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Will Mark Zuckerberg use his Internet-laser drones for good or for evil?

Mark Zuckerberg may be on the cusp of something great – or something sinister. 

“In our effort to connect the whole world with Internet.org, we’ve been working on ways to beam Internet to people from the sky,” Zuckerberg wrote in a Facebook post on Thursday. “Today, we’re sharing some details of the work Facebook’s Connectivity Lab is doing to build drones, satellites and lasers to deliver the Internet to everyone.”

I don’t know if the Facebook CEO is actively trying to not sound like an evil super-villain from a James Bond movie.

That’s right ­– drones, satellites, and lasers!

I don’t know if the Facebook CEO is actively trying to not sound like an evil super-villain from a James Bond movie. But in the off chance that he is, perhaps avoiding this particular word grouping would be a good idea. This is especially true considering the public’s general reaction to Facebook (read: Zuckerberg) buying Oculus VR, maker of the Rift virtual-reality headset. To sum it up: People really dislike Facebook. They see it as a force of bad in our world, or at least a force of lame. Which explains why a Zuckerberg-backed plan to deploy an army of drones, satellites, and lasers strikes this author as, well, a bit creepy.

Of course, there’s likely nothing creepy or sinister about it. As of 2013, an average of only 39 percent of the world’s population has Internet access, according to International Telecommunications Union estimates (PDF). For the developed world, that number is much higher – about 77 percent – compared to the developing world, where just 31 percent can get online.

What Zuckerberg aims to do through the Internet.org coalition, which includes companies like Ericsson, Samsung, Qualcomm, and Nokia in its ranks, is bring these Web-withouts into the 21st century by blanketing the entire planet in Wi-Fi. Google has a similar ambitious plan in the works – but instead of solar-powered drones and lasers, it’s using giant balloons and specialized antennas.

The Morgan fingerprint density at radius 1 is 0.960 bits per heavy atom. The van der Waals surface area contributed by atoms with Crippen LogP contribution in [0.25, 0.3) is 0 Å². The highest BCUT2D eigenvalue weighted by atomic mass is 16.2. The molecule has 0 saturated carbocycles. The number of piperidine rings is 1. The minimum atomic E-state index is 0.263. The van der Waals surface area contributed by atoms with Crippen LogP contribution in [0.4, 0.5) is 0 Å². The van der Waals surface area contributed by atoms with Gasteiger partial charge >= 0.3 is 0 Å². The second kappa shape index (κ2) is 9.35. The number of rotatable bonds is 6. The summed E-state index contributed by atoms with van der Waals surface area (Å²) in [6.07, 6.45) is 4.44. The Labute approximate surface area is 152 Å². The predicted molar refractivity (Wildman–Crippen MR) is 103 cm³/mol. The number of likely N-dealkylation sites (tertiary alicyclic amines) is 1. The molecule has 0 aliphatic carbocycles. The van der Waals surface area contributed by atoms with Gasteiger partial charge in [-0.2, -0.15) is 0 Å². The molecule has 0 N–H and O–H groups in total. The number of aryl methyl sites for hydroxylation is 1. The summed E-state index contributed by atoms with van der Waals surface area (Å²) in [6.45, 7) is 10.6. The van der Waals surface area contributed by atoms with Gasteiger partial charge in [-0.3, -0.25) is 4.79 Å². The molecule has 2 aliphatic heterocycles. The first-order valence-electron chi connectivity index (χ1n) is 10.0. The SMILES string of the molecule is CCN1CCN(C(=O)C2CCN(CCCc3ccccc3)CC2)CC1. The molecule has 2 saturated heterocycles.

Is that so wrong? 

Solara 50 Drone

Titan Aerospace Solara 50 Aircraft

Of course, cynics will tell you that, in the case of both Facebook and Google (and any other company involved), efforts for global Wi-Fi access are only “semi-altruistic” as Recode’s Mike Isaac put it, since more people online likely means more revenue-generating users for them.

But so what? Just as automotive manufacturers, tire makers, gas-station owners, and other pro-driving profiteers pushed for the creation of new roads (and later the national highway system) in the early 1900s, so too are Internet companies and hardware makers laying the groundwork (skywork?) for the next generation of Web surfers. Simply because the motivations for spreading Internet access around the globe are, almost certainly, fueled by profit motives doesn’t make the results any less beneficial to those who reap the rewards of a Wi-Fi connection.

On the flip side, however, we are seeing the potential for increasing consolidation of power on the Internet. Google has a massive head start, and accounts for some 25 percent of all North American Internet traffic as of 2013, according to Internet monitoring firm Deepfield – more than Facebook, Twitter, and Netflix combined. Facebook, it is safe to assume, would love to make those numbers more even – and the work of the Connectivity Lab is surely part of that plan.

On the flip side, however, we are seeing the potential for increasing consolidation of power on the Internet.

To help accomplish its goal of providing global Internet access, Facebook has reportedly purchased “drone” maker Titan Aerospace, according to CNBC and TechCrunch, whose solar-powered Solara 60 unmanned aircraft can remain aloft for up to five years. Perhaps more importantly, it can fly at altitudes that put it outside the reach of government regulations. With experts from Ascenta, NASA’s Jet Propulsion Laboratory, NASA’s Ames Research Center, and the National Optical Astronomy Observatory, all working on Connectivity Labs projects, it would be unwise to brand these efforts as untenable.

If Facebook succeeds, that would present us with a situation in which a near-30-year-old billionaire, who’s known for brushing aside personal privacy concerns for business success, holds the keys to the Internet for billions of people around the world – many of whom, I must imagine, have far greater things to worry about than metadata collection and the creeping rise of insanely accurate facial recognition software.

If that doesn’t have the ingredients for the making of a global super-villain, I don’t know what does.

This will be Andrew Couts’s last column for Digital Trends, but you can follow him on Twitter as he continues to cover the intersection of technology and policy.

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